“We loved each other but our marriage was far from easy. I found out over a year and a half into our marriage that he had been watching gay porn for the majority of the time we were married and wanted to be with men. He wanted to try marriage counseling, but we both agreed that sexuality is part of who you are, so there wasn’t really anything to counsel. I didn’t want an open marriage or to be cheated on and I knew he needed to live his truth, so I filed for divorce. Signing those papers was the hardest thing I’ve ever had to do to date, but I’m stronger now than I was before or during my marriage.” —Katie W., 28
“When one or both partners go outside of the relationship to get their needs met, whether emotional or sexual, this can doom a marriage,” says Gaspard. “It’s very difficult to get trust back once a partner feels betrayed, and it’s even more challenging to restore trust after someone has had a long-term affair rather than a fling.”
In a 2013 study in Couple & Family Psychology, over half of the 104 divorcees interviewed said infidelity was a major contributing factor in their decision to split—and many said it marked a critical turning point in an already-deteriorating marriage.
“My marriage ended after six months when I caught my husband sleeping with my now ex-best friend for the third time. I found out what was going on when I read messages they’d sent each other on his tablet when he wasn’t home. While I forgave him, I could never completely trust him after that. When he asked for a divorce, I agreed to it.” —Cassie L., 39
“When I discovered my ex-husband was having an affair with an office intern, he tried to deny it for several months by accusing me of being jealous and insecure. I knew it was over when I listened to him chat with her over the baby monitor that I’d placed in his home office. While many people suggested that I just ‘look the other way’ until the relationship fizzled out, I knew I could never be ‘that wife.’” —Sheila B., 61
We all have pet peeves, and it’s normal to have a mix of positive and negative feelings towards your partner throughout your marriage. But when you begin to see them as beneath you, that’s a major red flag. Feeling contempt for your partner (and showing it through eye rolls, put downs, sneering, and name-calling) is the most destructive predictor of divorce, says Peyhar. The message is that you don’t respect them or appreciate what they have to offer, which erodes any remaining love or admiration.
It’s a vicious cycle: Rather than sharing your frustrations and needs with each other, you always see your partner as the problem and, as such, end up playing the blame game. “When you feel attacked, angry, or hurt, you then counterattack your partner to defend yourself and gain a sense of control or release feelings,” says Peyhar. “These interactions become missed opportunities for connection, understanding, and empathy.”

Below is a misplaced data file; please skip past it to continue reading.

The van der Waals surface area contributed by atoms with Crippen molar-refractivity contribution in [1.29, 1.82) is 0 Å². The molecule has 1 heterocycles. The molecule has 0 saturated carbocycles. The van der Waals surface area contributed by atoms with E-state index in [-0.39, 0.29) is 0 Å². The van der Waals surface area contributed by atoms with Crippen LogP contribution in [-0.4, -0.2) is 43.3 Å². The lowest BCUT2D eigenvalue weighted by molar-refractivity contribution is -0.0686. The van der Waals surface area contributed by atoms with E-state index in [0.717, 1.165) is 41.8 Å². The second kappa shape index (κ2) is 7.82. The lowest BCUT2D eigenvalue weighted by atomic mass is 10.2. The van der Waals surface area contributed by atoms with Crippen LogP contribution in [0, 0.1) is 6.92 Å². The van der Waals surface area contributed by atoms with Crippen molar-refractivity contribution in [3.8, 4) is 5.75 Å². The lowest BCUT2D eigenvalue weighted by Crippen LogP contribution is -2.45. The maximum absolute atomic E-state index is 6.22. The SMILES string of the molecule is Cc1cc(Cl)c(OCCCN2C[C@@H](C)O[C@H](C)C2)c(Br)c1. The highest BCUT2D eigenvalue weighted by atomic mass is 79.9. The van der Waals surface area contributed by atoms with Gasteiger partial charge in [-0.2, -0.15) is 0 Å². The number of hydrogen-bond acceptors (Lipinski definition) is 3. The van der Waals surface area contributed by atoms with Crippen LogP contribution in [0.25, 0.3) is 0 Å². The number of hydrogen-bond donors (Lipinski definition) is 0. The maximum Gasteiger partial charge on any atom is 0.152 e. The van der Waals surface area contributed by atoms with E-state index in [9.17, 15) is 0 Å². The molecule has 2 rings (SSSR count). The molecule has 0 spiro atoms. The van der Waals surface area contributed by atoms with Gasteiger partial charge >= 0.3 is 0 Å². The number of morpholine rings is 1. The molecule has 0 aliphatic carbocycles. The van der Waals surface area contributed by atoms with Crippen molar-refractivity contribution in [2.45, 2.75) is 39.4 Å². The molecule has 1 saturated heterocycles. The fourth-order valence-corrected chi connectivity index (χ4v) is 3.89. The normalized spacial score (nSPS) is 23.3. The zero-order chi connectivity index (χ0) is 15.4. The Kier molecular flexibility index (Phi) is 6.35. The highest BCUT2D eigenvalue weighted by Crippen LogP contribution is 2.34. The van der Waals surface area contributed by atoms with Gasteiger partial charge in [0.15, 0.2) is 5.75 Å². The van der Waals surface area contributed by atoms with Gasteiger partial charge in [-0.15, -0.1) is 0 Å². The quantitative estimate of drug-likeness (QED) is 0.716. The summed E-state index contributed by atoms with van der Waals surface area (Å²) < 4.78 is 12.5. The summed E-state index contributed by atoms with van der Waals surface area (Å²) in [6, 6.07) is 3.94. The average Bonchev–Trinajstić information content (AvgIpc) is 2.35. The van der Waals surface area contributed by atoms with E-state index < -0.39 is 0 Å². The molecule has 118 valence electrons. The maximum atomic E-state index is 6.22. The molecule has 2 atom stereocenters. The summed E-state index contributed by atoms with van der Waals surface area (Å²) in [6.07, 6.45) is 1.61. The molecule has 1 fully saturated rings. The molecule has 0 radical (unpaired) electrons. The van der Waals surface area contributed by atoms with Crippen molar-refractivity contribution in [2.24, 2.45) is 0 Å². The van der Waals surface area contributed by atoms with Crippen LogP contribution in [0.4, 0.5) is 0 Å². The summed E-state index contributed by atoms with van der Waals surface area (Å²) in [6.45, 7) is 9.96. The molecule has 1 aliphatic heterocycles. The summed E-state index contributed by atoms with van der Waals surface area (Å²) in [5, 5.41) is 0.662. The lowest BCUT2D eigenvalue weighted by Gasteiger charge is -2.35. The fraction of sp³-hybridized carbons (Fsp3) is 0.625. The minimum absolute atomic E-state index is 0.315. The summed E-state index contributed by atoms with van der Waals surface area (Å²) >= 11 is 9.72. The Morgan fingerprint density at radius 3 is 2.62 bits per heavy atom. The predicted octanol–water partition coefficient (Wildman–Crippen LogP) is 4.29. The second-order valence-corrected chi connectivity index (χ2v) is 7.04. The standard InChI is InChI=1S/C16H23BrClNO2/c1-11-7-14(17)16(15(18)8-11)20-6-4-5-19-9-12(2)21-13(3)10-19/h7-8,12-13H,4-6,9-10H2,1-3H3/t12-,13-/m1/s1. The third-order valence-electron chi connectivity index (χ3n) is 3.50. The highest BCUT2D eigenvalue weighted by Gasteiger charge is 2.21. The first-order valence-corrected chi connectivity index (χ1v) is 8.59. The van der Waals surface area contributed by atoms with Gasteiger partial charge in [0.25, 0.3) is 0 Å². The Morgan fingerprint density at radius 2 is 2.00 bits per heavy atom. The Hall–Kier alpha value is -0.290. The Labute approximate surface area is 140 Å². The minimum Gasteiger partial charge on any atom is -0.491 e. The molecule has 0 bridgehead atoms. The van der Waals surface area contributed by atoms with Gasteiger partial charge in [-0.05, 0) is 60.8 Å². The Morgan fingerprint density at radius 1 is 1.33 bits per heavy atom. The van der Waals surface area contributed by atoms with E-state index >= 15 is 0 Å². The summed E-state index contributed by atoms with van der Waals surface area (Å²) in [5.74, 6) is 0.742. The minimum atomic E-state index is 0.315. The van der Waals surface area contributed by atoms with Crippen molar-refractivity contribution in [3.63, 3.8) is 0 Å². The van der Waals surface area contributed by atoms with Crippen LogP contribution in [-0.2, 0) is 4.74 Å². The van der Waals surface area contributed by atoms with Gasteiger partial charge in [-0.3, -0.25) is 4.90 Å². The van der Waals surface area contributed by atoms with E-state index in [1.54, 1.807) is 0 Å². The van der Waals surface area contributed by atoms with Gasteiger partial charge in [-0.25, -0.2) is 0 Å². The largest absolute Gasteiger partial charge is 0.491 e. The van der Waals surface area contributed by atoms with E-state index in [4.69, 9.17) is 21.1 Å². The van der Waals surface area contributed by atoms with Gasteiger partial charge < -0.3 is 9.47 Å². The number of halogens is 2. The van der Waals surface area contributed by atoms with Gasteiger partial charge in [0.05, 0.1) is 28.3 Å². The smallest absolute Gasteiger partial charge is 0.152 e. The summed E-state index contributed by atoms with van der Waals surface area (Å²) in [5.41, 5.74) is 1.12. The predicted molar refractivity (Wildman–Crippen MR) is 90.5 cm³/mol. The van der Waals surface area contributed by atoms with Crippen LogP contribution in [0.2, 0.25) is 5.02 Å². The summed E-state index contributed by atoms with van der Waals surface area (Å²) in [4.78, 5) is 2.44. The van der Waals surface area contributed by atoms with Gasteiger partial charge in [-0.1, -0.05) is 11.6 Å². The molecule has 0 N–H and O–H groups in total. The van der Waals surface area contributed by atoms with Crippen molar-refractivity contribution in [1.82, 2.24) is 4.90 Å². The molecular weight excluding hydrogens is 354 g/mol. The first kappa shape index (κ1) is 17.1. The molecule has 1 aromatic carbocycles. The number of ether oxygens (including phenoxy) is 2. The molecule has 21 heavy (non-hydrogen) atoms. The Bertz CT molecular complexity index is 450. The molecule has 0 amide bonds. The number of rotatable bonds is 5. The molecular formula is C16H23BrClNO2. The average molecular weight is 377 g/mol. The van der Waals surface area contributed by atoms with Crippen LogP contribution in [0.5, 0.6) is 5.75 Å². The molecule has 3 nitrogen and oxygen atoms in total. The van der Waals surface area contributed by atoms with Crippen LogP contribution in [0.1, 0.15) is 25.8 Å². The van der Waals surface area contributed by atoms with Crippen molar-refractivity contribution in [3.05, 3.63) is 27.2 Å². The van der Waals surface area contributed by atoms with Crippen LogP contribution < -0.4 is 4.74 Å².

“My husband and I were married for 15 years. We fought all the time. I thought he was judgmental, he thought I wasn’t opinionated enough. I thought he was harsh, he thought I was too sensitive. We literally argued over Nordstrom’s closing time of all things for hours one night. It was ridiculous. Ultimately, we allowed the need to be right about everything take over the need to love each other. After seeing three therapists, we finally decided it was time for a divorce.” —Lisa Y., 48
6. Emotional or physical abuse
“In my practice, I see a lot of narcissistic abuse,” says Peykar. A few signs you might be in an abusive relationship: Your partner shows a need to control you, demand that you fulfill their needs (but ignore yours), fail to take responsibility for their side of the relationship (by blaming you), gaslight you (by making you question your own judgment and conception of reality), and explode in angry outbursts, tearing you down or even physically or sexually hurting you, she says.
Unfortunately, these relationships tend to come with a constant cycle of high highs and low lows, which can be confusing and keep you hooked for a long time. When you do realize what’s going on, it’s a common experience to feel intensely alone, depressed, anxious, and helpless, says Peykar. These marriages also often end in infidelity—when the narcissistic partner suddenly moves on and leaves the relationship. (For additional help and support, dial The National Domestic Violence Hotline at 1-800-799-SAFE (7233) or the National Dating Abuse Helpline at 1-866-331-9474.)